Bryony turned off the burette tap. “Well, that’s something new.” She looked up at the big grandfather clock at the end of the lab. She hadn’t been working for more than fifteen minutes yet. The mech could wait where it was, on the end of the varnished wooden bench, so she went back to her glassware. She’d rotated the burette so that she could titrate right-handed — or was that titrating left-handed, since although she was turning the tap with her right-hand, you used your non-dominant hand for that? She wasn’t sure, but it didn’t really matter. She focused on letting just a tiny drop fall from the burette tap and watching the colour of the solution in the beaker below. With the final drop, the solution changed from violet to a pinky red. Bryony whooped and climbed onto the lab stool. The liquid still filled too much of the long thin pipe for her to take a reading from floor level, but it was simple enough to read off the height from atop the stool. When she had recorded the number in her notebook, she reclaimed the mech from the far end of the bench.
She certainly wasn’t expecting a message. In fact, she was a little surprised that anyone wanted her so urgently that they’d send a mech. She supposed she’d better have a look at it before carrying on with the titrations, though. Perhaps it just needed charging. Nothing happened when she connected the mech to the charging point under the lab bench, so she picked it up and popped its head open.
“Yikes!” The battery cell had cracked open and gooey liquid was leaking out of it. Bryony pulled open the cupboard beneath the bench and grabbed an empty beaker to dump the leaky battery into. Then she used an old rag and the end of her spatula to get the rest of the goo — at least what she could see of it — out of the mech’s head cavity. Fortunately it didn’t seem to have got as far as the memory tapes. That would have left things pretty much unsalvageable.
It was bizarre that anyone would let a mech go out with a battery in condition to crack like that. Didn’t people have safety procedures for that kind of thing? The battery must have been ancient. It wasn’t a standard issue postal service mech battery either, so replacing it wouldn’t be trivial. Not that it would stop her from rigging something to last long enough to figure out what was going on.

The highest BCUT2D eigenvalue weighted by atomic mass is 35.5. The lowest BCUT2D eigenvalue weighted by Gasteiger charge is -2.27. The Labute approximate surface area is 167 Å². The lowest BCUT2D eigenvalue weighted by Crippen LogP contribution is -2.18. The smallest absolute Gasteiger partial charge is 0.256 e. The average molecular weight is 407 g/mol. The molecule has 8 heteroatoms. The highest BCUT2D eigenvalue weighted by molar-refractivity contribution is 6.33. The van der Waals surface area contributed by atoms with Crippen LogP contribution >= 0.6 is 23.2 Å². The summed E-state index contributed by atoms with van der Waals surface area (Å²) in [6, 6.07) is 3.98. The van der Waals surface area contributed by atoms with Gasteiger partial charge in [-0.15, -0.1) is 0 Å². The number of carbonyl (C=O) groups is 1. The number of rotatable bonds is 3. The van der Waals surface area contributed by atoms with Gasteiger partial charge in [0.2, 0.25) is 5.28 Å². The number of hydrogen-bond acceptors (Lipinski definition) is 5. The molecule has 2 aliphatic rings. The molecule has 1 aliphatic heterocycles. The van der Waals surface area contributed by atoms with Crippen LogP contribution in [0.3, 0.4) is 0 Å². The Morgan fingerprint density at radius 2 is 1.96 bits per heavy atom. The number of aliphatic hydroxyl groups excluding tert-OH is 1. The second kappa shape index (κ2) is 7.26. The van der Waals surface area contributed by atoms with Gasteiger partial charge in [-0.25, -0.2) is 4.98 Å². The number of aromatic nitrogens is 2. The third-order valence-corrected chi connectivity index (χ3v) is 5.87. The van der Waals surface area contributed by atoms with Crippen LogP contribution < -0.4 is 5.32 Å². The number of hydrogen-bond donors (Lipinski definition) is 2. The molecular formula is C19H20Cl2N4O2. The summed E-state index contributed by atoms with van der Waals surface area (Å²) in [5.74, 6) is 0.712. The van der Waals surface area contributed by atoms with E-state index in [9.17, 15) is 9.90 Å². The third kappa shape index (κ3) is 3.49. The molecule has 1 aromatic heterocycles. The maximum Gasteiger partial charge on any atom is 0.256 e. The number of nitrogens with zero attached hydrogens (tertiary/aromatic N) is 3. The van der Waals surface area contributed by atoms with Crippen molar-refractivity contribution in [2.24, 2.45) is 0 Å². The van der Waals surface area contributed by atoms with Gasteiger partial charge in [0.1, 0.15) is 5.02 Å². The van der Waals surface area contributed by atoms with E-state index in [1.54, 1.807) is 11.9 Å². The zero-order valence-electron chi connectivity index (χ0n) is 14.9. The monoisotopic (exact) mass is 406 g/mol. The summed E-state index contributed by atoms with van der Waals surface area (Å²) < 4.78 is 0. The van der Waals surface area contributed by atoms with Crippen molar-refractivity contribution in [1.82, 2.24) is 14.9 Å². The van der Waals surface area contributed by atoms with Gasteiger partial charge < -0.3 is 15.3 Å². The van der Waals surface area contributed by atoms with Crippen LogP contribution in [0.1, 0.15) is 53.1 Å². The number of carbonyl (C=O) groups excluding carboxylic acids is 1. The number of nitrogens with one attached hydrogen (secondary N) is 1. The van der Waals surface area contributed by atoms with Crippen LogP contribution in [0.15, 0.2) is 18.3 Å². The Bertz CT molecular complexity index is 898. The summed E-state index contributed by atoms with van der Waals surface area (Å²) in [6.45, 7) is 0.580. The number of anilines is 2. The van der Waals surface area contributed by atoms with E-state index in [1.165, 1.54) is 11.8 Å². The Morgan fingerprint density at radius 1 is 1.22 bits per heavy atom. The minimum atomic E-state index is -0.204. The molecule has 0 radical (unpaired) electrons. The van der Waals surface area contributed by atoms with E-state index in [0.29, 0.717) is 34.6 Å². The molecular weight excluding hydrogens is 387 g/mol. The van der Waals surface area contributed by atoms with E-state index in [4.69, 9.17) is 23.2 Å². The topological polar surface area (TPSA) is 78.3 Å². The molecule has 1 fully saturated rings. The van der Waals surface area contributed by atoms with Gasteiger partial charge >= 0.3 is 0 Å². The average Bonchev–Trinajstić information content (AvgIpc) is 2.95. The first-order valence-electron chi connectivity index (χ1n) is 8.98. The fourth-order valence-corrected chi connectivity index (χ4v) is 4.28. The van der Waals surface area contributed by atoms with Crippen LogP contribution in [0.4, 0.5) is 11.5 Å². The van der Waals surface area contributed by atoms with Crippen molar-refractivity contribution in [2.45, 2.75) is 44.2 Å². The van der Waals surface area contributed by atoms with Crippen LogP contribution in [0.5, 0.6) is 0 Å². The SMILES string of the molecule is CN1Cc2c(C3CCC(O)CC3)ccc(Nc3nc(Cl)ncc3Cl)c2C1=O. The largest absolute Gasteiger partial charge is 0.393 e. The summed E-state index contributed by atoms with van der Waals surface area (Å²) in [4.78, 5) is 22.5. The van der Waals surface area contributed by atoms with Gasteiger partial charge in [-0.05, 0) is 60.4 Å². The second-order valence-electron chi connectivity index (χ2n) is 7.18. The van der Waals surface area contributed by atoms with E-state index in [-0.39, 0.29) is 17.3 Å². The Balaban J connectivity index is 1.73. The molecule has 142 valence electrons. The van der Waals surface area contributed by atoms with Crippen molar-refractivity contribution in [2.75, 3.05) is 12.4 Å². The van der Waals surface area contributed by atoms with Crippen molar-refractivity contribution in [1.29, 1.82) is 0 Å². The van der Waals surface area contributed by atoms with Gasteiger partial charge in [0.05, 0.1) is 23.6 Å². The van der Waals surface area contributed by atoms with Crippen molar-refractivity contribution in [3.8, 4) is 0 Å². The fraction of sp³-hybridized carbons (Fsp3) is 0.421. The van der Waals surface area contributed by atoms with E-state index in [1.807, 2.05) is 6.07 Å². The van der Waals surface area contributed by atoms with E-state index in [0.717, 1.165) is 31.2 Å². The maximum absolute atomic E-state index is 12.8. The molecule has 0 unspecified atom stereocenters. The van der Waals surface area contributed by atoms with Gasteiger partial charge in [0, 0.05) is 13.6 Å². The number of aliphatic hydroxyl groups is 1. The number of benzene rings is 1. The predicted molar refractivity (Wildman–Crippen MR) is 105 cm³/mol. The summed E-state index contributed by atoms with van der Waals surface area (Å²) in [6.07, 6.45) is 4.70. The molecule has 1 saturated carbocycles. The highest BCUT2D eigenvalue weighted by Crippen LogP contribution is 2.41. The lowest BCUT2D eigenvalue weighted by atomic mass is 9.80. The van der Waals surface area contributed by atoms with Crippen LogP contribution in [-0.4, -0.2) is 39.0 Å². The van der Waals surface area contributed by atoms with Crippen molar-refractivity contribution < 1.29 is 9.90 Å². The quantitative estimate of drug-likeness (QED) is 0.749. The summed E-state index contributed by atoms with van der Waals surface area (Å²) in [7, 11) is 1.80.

All a battery really did was to stimulate the flow of electrons through the circuit. She could make something close enough to work for now. She rummaged in her stripy tote bag for a pencil. Then she took another beaker and some aluminium foil from the cupboard below the bench. She walked down the lab to the storeroom at the back to find salt. The dials on the lock turned smoothly and the door swung open. She wasn’t sure if she was technically allowed to have the code, but Mr Andreyev didn’t mind her using a reasonable amount of supplies for her experiments. The salt was on the first shelf from the door; Bryony took the hefty brown sack back to her lab bench, carefully locking the storeroom door behind her.
She dissolved the salt in a beakerful of water. Bryony wondered how often she thought of dissolving as breaking something into its electrically positive and negative parts, as she stirred the salt water. Not much more often than she wanted make an electrolyte solution for a battery. Batteries made salt water a lot more interesting. She tore off a long strip of aluminium foil and folded it over the side of the beaker. The carbon pencil went into the salt water on the other side. By dint of holding the mech upside down in one hand and splaying the fingers of her other, she managed to connect the makeshift electrodes to the battery connection points in the mech’s head cavity. The mech’s eyes glowed dimly and a faint grinding sound emerged from its interior.
“Oh plagues and pestilence! How many of these things am I going to need?” She did some mental arithmetic, wiped her hands dry on her tie-dyed t-shirt and pulled three more beakers out of the cupboard. Several minutes and several pencils later, the lab bench held an enormous, if not especially powerful battery, electrically connected by long strips of aluminium foil. She would have to replace that for Mr Andreyev, Bryony thought, since it was rather more than a reasonable amount. Not that it mattered! Her curiosity about what the mech would say had been growing. With no little excitement, she attached her battery’s electrodes to the mech. Its eyes lit up. Gears whirred inside. Faintly, but unmistakably, it began to deliver its message.
“Greetings, student. This message serves as an offer of a place at the Mechatropolis Academy for Mathematical Sciences. We await your response with the return of this mech.”
Bryony whooped loudly enough that she almost expected half the school to arrive and demand to know what had happened. Disappointingly, nobody appeared. The Academy! It was the kind of thing people dreamed of. And she was going to be a student mathematician — just as soon as they had her response. She was halfway down the laboratory when it occurred to her that leaving the bench in its current state would bring down the wrath of not only Mr Andreyev, but of any self-respecting person who saw the mess and potential for chaos.
Bryony calmed down a little in the course of her tidying up, but she was still whistling cheerfully as she began the walk to the lift shafts and, from there, the Academy.